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As Donna Karan steps down, remember the bodysuit

donna karan, bodysuit, retirement, seven easy pieces
Reuters/Jessica Rinaldi
Donna takes a bow.
  • Jenni Avins
By Jenni Avins

senior lifestyle correspondent

Published This article is more than 2 years old.

Before there was Spanx, athleisure, or personal essays about personal uniforms, there was Donna and her bodysuit.
A Donna Karan bodysuit.

We now know Donna Karan, who has announced that she would step down as chief designer at her company, as a lifestyle juggernaut whose name is carried on her DKNY line, fragrance, hosiery, and home wares, along with her designer collection and stores. But the essence of what made Donna, well, Donna can be boiled down to a single item: the bodysuit.

Whether mock-neck, scoop-back, or wrap front, these hybrid garments extend all the way down to a woman’s crotch and snap beneath it, creating a sleek silhouette to layer upon for work or play. (Plus, Karan would remind us today, you can do yoga in it, a chic alternative to Lululemon.)

In 1985, Donna Karan—a former Anne Klein designer—launched a collection based on what she called her “Seven Easy Pieces:” a flattering, flexible, and interchangeable set of items women could wear for day or night, with that bodysuit as its base layer. It may not seem revolutionary now, but at the time, Karan’s modern approach to dressing women catapulted her into the stratosphere of single-name Seventh Avenue designers, a boys’ club no longer. Along with Ralph, Calvin, and Oscar, there was Donna.

Donna Karan wasn’t just a godsend for working women in the ’80s. She was a role model.

Power-dressing still presents challenges for working women. (Ever see one in a “power hoodie?”) In the 1980s, it was worse, with women in shoulder-padded, skirted versions of the suits their male counterparts wore to the office.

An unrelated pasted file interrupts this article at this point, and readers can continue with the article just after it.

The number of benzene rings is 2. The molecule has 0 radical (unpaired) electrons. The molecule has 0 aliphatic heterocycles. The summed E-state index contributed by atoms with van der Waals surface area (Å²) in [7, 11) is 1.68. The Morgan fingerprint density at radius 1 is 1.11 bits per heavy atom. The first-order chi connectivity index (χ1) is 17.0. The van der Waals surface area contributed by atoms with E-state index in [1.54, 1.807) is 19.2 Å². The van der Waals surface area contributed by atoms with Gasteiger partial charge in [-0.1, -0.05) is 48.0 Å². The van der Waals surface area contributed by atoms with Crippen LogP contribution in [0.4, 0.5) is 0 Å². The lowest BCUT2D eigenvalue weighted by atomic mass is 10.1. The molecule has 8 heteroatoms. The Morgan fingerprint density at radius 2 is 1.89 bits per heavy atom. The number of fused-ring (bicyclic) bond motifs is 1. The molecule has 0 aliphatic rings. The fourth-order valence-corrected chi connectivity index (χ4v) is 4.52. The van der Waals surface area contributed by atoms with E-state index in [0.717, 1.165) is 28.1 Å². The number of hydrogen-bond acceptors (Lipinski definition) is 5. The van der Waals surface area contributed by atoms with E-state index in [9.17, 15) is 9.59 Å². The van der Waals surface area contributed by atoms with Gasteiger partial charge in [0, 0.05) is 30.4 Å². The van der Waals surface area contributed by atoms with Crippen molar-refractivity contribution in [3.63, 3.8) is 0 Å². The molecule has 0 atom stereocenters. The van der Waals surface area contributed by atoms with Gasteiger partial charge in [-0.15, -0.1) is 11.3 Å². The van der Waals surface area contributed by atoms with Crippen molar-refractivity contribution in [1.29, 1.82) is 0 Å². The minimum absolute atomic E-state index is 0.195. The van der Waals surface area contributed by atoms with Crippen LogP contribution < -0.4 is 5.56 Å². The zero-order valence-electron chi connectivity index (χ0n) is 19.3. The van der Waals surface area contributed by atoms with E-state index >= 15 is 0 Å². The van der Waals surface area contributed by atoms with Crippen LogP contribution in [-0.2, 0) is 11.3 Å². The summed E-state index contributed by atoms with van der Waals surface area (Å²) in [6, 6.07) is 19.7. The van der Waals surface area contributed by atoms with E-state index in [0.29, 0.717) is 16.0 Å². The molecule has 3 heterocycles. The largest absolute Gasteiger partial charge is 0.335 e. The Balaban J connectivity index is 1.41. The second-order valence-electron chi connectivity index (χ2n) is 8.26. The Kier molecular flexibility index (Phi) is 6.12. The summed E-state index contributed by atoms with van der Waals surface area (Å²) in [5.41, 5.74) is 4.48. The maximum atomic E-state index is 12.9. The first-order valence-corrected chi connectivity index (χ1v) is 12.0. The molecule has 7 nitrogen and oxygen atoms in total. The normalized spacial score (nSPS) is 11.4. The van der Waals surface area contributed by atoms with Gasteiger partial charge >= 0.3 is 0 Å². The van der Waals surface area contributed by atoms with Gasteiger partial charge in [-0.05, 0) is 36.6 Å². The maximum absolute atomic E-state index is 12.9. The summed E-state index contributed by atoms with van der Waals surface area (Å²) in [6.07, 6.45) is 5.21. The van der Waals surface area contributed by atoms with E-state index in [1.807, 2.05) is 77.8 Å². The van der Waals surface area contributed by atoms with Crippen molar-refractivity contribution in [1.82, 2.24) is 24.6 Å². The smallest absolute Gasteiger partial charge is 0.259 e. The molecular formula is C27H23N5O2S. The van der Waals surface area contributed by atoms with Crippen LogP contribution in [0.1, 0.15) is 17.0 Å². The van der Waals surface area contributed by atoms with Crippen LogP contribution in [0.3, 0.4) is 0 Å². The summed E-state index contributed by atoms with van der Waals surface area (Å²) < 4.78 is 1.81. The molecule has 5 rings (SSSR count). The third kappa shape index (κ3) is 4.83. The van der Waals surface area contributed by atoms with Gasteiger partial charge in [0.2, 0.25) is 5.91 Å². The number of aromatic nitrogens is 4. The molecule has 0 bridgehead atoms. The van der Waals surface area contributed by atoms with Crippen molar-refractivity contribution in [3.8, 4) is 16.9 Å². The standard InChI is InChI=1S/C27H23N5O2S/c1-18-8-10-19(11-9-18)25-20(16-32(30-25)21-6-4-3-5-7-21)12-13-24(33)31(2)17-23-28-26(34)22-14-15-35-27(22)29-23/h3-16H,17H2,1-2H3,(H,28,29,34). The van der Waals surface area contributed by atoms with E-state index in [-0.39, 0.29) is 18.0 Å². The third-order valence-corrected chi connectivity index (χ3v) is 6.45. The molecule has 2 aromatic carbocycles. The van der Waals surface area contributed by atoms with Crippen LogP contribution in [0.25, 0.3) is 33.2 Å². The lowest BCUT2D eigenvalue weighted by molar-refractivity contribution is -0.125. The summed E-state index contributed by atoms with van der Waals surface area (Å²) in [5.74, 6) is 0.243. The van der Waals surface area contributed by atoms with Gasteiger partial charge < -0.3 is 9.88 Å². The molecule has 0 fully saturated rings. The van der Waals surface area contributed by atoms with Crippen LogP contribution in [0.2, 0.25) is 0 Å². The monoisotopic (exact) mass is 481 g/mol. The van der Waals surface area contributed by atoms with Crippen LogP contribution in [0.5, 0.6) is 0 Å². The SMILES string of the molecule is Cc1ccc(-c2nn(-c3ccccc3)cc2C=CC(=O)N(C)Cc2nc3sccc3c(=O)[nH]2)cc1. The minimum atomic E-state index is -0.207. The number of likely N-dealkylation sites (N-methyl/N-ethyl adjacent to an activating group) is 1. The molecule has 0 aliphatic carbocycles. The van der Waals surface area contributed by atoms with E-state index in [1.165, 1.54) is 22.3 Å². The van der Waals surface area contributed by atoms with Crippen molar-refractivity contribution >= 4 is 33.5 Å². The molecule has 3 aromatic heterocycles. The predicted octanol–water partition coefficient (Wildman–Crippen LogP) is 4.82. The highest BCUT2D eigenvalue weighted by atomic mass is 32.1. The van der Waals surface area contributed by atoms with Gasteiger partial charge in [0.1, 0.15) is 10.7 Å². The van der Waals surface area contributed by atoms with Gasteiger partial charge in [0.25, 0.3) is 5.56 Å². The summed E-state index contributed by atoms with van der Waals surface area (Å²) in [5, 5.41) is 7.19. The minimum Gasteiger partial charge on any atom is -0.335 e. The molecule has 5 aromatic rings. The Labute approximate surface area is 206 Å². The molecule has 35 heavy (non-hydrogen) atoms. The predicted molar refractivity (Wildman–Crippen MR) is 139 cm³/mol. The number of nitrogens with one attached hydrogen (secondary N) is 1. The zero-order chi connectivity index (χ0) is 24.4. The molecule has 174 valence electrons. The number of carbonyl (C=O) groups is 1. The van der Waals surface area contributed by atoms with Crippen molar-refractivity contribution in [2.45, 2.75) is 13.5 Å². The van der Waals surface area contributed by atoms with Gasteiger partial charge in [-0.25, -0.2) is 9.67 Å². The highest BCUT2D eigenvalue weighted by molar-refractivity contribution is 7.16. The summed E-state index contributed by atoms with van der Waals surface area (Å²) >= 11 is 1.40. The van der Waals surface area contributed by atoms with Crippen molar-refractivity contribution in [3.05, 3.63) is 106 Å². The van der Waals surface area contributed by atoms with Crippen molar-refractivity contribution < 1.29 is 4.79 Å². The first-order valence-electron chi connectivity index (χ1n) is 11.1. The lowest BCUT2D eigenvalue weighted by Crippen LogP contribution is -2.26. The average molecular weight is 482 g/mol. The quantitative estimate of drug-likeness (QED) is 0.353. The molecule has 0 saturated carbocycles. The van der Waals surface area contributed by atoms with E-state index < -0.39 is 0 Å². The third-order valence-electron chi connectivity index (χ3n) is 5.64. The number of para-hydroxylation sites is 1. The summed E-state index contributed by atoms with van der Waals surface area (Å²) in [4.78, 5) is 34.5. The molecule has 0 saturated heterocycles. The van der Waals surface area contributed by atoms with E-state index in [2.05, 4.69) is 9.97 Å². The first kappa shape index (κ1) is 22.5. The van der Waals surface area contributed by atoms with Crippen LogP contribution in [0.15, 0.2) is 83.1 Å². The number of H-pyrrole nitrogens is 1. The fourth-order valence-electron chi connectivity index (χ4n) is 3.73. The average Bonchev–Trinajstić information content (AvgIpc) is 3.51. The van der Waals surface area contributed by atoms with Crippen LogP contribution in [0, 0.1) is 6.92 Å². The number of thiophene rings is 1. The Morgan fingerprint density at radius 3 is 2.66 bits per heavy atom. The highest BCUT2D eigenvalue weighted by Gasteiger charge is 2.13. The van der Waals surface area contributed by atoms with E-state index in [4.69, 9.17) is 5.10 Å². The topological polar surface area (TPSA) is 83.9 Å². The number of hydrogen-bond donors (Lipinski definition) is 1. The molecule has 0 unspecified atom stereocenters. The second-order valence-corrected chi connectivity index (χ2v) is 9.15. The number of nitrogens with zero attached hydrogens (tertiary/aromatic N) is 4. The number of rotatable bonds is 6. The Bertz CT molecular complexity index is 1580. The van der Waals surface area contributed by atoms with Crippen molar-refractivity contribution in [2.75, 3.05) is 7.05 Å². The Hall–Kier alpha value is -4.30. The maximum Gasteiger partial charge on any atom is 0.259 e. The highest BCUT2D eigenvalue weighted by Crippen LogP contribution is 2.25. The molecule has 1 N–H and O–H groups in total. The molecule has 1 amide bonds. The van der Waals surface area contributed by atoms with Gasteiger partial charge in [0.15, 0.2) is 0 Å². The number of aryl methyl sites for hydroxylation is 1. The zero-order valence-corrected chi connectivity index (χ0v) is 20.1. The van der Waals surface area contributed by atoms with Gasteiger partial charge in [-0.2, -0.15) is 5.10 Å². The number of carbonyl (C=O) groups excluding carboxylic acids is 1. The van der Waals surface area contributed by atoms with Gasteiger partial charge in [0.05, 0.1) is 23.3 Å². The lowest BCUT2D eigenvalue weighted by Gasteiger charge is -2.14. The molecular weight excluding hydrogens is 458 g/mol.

“So many women find assembling the right clothes bewildering today,” Karan told the New York Times in 1985, the year her collection launched. “They’ve discovered fast ways to put food on the table, but they do not know how to get their wardrobes together easily.”

Karan came to the rescue with knit pieces that stretched and draped, with varying hemlines and adjustable waists that tied over her signature smooth bodysuits, along with the sweaters, coats, bangles, belts and—so important for Karan—dark tights to wear with them.

“Sometimes one wonders how executive women dressed before Donna Karan,” wrote the legendary fashion editor Carrie Donovan in 1987.

The designer wasn’t just a godsend for the striving women of the 1980s and 1990s. Karan, whose daughter Gabby was born in 1978, was also a role model for working mothers like her.

Just 12 months after launching her collection, department store chairmen sang Karan’s praises: Hers was the highest-earning collection by a US designer, reported both Bergdorf and Saks. Then, there was the contemporary spinoff line, DKNY, the fragrance, the IPO, and the sale—reported at some $450 million—to LVMH, in 2000.

Karan also launched menswear. She has dressed both Clintons, including Bill in his inauguration suit (she disbelieved his size) and Hillary in the famously maligned “cold shoulder dress.” (One of Karan’s oft-repeated bon mots: “The only place you never gain weight is your shoulder.”)

Although Karan’s most recent collection appeared to herald a return to Donna days of yore, it doesn’t come as much of a surprise to learn she’s stepping away from the company, which will suspend her namesake collection, and is likely to focus instead on DKNY, newly energized with the appointment of designers Maxwell Osborne and Dao-Yi Chow.

Karan made it known she was disappointed in a lack of support from LVMH, and has been increasingly focused on Urban Zen, her lifestyle store and foundation, and traveling to work with artisans in Haiti.

Thirty years since Donna Karan’s launch, her legacy of flattering, comfortable, and interchangeable pieces for women who work, travel, and care for themselves and their families still feels practical, modern, and like something worth striving for.

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